Using dynamic inside blocks in a resource

This does not work

resource "azurerm_container_registry" "acr" {
  name                = "ml${var.TERRAFORM_WORKSPACE}acr00"
  network_rule_set {
    default_action = "Deny"
    dynamic "ip_rule" {
      for_each =
      content {
         action   = "Allow"
         ip_range = ip_rule.value

Error is unknown variable at the for_each line. “There is no variable named ‘module’”

Are dynamic blocks restricted to be at the “top-level”, for want of a better word, inside a resource, provider, data or provisioner. You cannot use them inside a block as illustrated ?


Here’s an alternative. I had the same 3 hours of pain to sort this

    locals {
  allowed_virtual_networks = [for s in var.whitelisted_subnet_ids : {
    action    = "Allow",
    subnet_id = s

resource "azurerm_container_registry" "acr" {
  name                     = module.azure_naming.acr_name
  location                 = var.location
  resource_group_name      =
  sku                      = "Premium"
  admin_enabled            = false
  georeplication_locations = var.georeplicated_region_list

  network_rule_set {
    default_action  = "Deny"
    virtual_network = local.allowed_virtual_networks

This ip_rule argument seems to be set to use the attributes as blocks backward compatibility hack, even though that for some reason isn’t mentioned in its documentation, so ip_rule isn’t really a block type and so isn’t compatible with the dynamic construct.

Instead, you’d need to use the patterns described under Arbitrary Expressions with Argument Syntax to dynamically generate values for this argument. For example:

  ip_rule = [
    for ip_range in : {
      action   = "Allow"
      ip_range = ip_range

Normally when a provider is relying on that backward compatibility hack it is mentioned in the documentation with a link to the “Attributes as Blocks” page I linked above; it looks like this was missed when writing the documentation for the ip_rule argument in the Azure provider documentation, so it might be worth raising a pull request or issue in the provider’s repository to see if it can be updated to acknowledge this argument’s strange behavior.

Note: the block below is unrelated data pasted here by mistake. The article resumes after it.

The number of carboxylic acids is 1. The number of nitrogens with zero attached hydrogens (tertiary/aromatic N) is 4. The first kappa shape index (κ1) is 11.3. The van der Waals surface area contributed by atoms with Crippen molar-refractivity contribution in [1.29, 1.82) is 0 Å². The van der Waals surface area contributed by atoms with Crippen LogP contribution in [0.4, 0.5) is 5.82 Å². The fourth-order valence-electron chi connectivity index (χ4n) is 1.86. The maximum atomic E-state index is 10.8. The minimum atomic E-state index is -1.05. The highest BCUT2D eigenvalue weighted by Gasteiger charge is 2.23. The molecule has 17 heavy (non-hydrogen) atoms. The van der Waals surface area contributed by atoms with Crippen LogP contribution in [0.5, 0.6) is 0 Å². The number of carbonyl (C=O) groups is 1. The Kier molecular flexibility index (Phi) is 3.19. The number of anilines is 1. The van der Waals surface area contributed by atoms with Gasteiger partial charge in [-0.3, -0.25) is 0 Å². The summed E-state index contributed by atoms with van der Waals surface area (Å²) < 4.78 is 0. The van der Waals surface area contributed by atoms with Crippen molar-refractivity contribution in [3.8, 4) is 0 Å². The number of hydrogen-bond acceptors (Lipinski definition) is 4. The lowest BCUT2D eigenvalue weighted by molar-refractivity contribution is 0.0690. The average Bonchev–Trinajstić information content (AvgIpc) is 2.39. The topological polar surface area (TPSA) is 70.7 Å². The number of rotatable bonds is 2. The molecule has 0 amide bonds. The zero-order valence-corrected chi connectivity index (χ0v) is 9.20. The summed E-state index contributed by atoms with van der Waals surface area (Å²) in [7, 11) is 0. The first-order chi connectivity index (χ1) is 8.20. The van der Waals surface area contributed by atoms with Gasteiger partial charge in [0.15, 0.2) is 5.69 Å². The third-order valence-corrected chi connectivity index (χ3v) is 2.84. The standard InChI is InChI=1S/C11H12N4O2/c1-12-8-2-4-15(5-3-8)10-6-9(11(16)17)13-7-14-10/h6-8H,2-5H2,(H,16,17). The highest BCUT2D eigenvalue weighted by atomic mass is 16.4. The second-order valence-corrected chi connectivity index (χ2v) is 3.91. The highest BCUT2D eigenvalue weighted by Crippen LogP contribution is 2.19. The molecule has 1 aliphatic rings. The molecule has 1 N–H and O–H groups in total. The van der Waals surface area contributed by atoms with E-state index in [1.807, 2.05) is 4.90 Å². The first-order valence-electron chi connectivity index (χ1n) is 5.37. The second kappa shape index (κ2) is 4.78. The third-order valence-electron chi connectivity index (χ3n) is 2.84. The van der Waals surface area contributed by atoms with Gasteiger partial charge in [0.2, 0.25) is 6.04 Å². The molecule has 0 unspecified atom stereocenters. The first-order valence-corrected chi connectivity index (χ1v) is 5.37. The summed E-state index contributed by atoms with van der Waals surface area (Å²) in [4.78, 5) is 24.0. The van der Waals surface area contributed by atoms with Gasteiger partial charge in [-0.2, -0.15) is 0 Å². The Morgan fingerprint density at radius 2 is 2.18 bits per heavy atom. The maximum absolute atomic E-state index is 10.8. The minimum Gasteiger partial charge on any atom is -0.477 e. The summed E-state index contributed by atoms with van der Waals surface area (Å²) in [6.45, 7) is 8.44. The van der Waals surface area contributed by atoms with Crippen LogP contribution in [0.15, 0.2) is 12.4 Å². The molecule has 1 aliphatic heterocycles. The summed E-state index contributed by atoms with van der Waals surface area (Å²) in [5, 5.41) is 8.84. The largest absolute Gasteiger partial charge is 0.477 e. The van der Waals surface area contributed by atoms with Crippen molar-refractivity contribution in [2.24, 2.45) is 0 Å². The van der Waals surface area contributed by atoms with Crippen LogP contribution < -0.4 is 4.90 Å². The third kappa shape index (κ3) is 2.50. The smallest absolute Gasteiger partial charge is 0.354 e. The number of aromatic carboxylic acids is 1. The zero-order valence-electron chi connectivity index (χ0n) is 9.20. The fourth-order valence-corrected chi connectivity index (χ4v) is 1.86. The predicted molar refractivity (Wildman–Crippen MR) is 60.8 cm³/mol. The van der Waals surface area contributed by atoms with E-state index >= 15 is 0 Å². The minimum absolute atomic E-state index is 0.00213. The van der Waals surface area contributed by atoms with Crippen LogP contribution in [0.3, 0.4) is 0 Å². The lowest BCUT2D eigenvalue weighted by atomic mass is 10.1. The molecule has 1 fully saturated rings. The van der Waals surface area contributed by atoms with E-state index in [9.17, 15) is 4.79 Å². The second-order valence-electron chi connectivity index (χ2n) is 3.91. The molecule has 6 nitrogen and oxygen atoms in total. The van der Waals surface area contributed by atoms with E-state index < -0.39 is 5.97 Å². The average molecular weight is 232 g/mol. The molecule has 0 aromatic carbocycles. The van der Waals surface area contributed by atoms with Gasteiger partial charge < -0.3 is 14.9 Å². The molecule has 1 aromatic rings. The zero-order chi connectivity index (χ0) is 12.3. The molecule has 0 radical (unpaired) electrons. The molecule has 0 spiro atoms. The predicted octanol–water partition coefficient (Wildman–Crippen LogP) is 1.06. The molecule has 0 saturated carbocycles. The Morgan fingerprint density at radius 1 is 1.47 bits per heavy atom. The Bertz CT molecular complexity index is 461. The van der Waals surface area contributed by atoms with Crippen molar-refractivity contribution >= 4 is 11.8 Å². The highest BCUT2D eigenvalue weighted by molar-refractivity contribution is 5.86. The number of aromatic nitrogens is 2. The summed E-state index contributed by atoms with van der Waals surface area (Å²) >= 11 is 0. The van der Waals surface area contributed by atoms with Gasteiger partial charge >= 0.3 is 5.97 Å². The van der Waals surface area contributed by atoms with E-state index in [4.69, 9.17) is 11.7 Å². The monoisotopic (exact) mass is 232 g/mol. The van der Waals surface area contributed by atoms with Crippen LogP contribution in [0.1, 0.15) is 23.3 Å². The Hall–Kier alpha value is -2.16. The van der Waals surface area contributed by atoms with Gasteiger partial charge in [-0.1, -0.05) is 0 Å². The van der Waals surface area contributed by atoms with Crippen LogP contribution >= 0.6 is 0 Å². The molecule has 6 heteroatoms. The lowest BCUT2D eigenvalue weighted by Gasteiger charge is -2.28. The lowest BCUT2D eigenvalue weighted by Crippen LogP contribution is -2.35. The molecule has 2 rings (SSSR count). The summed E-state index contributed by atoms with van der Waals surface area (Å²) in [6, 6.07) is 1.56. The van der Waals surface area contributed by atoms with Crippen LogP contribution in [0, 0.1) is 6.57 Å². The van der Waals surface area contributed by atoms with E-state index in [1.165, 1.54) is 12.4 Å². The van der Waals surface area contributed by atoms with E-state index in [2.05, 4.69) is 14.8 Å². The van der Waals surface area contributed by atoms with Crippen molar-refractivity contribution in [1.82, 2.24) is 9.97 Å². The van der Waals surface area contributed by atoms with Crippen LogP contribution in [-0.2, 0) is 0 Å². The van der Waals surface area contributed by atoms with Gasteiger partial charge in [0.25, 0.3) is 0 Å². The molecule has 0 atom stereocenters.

In the Azure provider source code I see that this also applies to the virtual_network argument too, so perhaps the docs for both of these could be updated together. It seems that this also applies to the network_rule_set argument that both of these are embedded inside.

For those who want to look in provider code to check whether this is true for other arguments elsewhere, the thing to look for is the schema of the argument having the following additional setting:

  ConfigMode: schema.SchemaConfigModeAttr,

Providers use this annotation to activate the compatibility hack, so if someone in future finds this thread after encountering a similar problem and is comfortable browsing the provider codebases they can confirm whether this solution applies by looking for this special ConfigMode. One way to find these is, for example, to search for the identifier in the codebase and look in the results for the file corresponding to the resource type you’re interested in.

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